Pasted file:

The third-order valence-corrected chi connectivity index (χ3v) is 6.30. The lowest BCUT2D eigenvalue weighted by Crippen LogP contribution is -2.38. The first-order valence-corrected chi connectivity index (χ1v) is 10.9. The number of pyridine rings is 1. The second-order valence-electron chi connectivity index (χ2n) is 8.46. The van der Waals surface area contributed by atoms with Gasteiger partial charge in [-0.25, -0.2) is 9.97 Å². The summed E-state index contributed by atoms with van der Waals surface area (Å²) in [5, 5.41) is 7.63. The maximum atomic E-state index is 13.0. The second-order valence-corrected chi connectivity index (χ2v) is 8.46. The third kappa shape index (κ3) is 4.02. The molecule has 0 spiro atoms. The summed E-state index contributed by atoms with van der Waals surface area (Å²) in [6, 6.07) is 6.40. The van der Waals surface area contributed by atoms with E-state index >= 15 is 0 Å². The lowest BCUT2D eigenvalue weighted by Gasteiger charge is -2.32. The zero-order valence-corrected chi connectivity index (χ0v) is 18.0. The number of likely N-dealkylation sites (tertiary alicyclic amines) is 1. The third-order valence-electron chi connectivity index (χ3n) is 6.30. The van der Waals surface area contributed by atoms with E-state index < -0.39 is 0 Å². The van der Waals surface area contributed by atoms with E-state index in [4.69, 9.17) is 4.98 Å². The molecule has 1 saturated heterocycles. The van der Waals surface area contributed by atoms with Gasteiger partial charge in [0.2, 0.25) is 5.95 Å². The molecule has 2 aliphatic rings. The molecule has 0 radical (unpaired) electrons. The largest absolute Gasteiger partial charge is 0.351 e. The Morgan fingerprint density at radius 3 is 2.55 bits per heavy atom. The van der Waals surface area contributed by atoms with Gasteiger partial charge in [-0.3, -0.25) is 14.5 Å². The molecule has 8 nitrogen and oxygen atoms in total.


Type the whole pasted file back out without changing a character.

The third-order valence-corrected chi connectivity index (χ3v) is 6.30. The lowest BCUT2D eigenvalue weighted by Crippen LogP contribution is -2.38. The first-order valence-corrected chi connectivity index (χ1v) is 10.9. The number of pyridine rings is 1. The second-order valence-electron chi connectivity index (χ2n) is 8.46. The van der Waals surface area contributed by atoms with Gasteiger partial charge in [-0.25, -0.2) is 9.97 Å². The summed E-state index contributed by atoms with van der Waals surface area (Å²) in [5, 5.41) is 7.63. The maximum atomic E-state index is 13.0. The second-order valence-corrected chi connectivity index (χ2v) is 8.46. The third kappa shape index (κ3) is 4.02. The molecule has 0 spiro atoms. The summed E-state index contributed by atoms with van der Waals surface area (Å²) in [6, 6.07) is 6.40. The van der Waals surface area contributed by atoms with E-state index >= 15 is 0 Å². The lowest BCUT2D eigenvalue weighted by Gasteiger charge is -2.32. The zero-order valence-corrected chi connectivity index (χ0v) is 18.0. The number of likely N-dealkylation sites (tertiary alicyclic amines) is 1. The third-order valence-electron chi connectivity index (χ3n) is 6.30. The van der Waals surface area contributed by atoms with E-state index < -0.39 is 0 Å². The van der Waals surface area contributed by atoms with E-state index in [4.69, 9.17) is 4.98 Å². The molecule has 1 saturated heterocycles. The van der Waals surface area contributed by atoms with Gasteiger partial charge in [0.2, 0.25) is 5.95 Å². The molecule has 2 aliphatic rings. The molecule has 0 radical (unpaired) electrons. The largest absolute Gasteiger partial charge is 0.351 e. The Morgan fingerprint density at radius 3 is 2.55 bits per heavy atom. The van der Waals surface area contributed by atoms with Gasteiger partial charge in [-0.3, -0.25) is 14.5 Å². The molecule has 8 nitrogen and oxygen atoms in total.